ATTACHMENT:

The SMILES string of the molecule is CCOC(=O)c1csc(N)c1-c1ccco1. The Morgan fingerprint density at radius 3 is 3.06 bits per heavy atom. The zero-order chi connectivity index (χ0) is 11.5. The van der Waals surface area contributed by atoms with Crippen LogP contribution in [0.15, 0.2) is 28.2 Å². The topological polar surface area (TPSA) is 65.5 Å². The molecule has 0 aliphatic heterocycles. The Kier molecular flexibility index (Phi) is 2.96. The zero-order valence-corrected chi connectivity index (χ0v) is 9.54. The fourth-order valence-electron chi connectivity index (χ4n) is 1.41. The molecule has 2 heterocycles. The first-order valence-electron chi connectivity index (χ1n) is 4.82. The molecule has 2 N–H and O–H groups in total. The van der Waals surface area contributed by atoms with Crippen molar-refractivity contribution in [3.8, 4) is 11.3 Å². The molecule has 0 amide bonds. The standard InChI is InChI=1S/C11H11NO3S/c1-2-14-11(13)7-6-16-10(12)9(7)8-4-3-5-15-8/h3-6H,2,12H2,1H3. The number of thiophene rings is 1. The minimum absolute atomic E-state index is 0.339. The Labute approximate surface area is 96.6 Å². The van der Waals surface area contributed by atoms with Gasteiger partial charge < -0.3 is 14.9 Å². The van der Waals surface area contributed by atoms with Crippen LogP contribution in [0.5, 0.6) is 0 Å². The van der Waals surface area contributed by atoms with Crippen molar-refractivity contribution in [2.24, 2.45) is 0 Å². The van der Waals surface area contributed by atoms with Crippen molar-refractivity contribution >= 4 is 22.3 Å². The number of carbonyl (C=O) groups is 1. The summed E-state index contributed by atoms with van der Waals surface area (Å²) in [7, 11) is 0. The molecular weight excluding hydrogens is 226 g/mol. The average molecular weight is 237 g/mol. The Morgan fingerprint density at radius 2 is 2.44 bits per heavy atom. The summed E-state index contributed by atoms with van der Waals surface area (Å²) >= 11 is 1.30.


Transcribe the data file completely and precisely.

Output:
The SMILES string of the molecule is CCOC(=O)c1csc(N)c1-c1ccco1. The Morgan fingerprint density at radius 3 is 3.06 bits per heavy atom. The zero-order chi connectivity index (χ0) is 11.5. The van der Waals surface area contributed by atoms with Crippen LogP contribution in [0.15, 0.2) is 28.2 Å². The topological polar surface area (TPSA) is 65.5 Å². The molecule has 0 aliphatic heterocycles. The Kier molecular flexibility index (Phi) is 2.96. The zero-order valence-corrected chi connectivity index (χ0v) is 9.54. The fourth-order valence-electron chi connectivity index (χ4n) is 1.41. The molecule has 2 heterocycles. The first-order valence-electron chi connectivity index (χ1n) is 4.82. The molecule has 2 N–H and O–H groups in total. The van der Waals surface area contributed by atoms with Crippen molar-refractivity contribution in [3.8, 4) is 11.3 Å². The molecule has 0 amide bonds. The standard InChI is InChI=1S/C11H11NO3S/c1-2-14-11(13)7-6-16-10(12)9(7)8-4-3-5-15-8/h3-6H,2,12H2,1H3. The number of thiophene rings is 1. The minimum absolute atomic E-state index is 0.339. The Labute approximate surface area is 96.6 Å². The van der Waals surface area contributed by atoms with Gasteiger partial charge < -0.3 is 14.9 Å². The van der Waals surface area contributed by atoms with Crippen LogP contribution in [0.5, 0.6) is 0 Å². The van der Waals surface area contributed by atoms with Crippen molar-refractivity contribution in [2.24, 2.45) is 0 Å². The van der Waals surface area contributed by atoms with Crippen molar-refractivity contribution >= 4 is 22.3 Å². The number of carbonyl (C=O) groups is 1. The summed E-state index contributed by atoms with van der Waals surface area (Å²) in [7, 11) is 0. The molecular weight excluding hydrogens is 226 g/mol. The average molecular weight is 237 g/mol. The Morgan fingerprint density at radius 2 is 2.44 bits per heavy atom. The summed E-state index contributed by atoms with van der Waals surface area (Å²) >= 11 is 1.30.